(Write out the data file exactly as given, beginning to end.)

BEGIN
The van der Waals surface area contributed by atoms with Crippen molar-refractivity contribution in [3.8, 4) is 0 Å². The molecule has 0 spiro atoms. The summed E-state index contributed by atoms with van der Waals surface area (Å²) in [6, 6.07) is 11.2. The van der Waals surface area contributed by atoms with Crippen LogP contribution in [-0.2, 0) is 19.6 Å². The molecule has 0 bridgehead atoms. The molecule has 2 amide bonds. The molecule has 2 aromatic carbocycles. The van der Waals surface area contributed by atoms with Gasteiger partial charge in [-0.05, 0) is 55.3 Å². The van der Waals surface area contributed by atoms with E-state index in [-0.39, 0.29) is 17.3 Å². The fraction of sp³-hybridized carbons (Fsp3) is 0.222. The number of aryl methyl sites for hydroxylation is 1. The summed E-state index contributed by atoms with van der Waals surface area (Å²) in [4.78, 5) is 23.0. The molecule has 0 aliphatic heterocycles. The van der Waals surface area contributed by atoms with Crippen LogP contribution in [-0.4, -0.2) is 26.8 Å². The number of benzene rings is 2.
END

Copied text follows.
The van der Waals surface area contributed by atoms with Crippen molar-refractivity contribution in [3.8, 4) is 0 Å². The molecule has 0 spiro atoms. The summed E-state index contributed by atoms with van der Waals surface area (Å²) in [6, 6.07) is 11.2. The van der Waals surface area contributed by atoms with Crippen LogP contribution in [-0.2, 0) is 19.6 Å². The molecule has 0 bridgehead atoms. The molecule has 2 amide bonds. The molecule has 2 aromatic carbocycles. The van der Waals surface area contributed by atoms with Gasteiger partial charge in [-0.05, 0) is 55.3 Å². The van der Waals surface area contributed by atoms with E-state index in [-0.39, 0.29) is 17.3 Å². The fraction of sp³-hybridized carbons (Fsp3) is 0.222. The number of aryl methyl sites for hydroxylation is 1. The summed E-state index contributed by atoms with van der Waals surface area (Å²) in [4.78, 5) is 23.0. The molecule has 0 aliphatic heterocycles. The van der Waals surface area contributed by atoms with Crippen LogP contribution in [-0.4, -0.2) is 26.8 Å². The number of benzene rings is 2.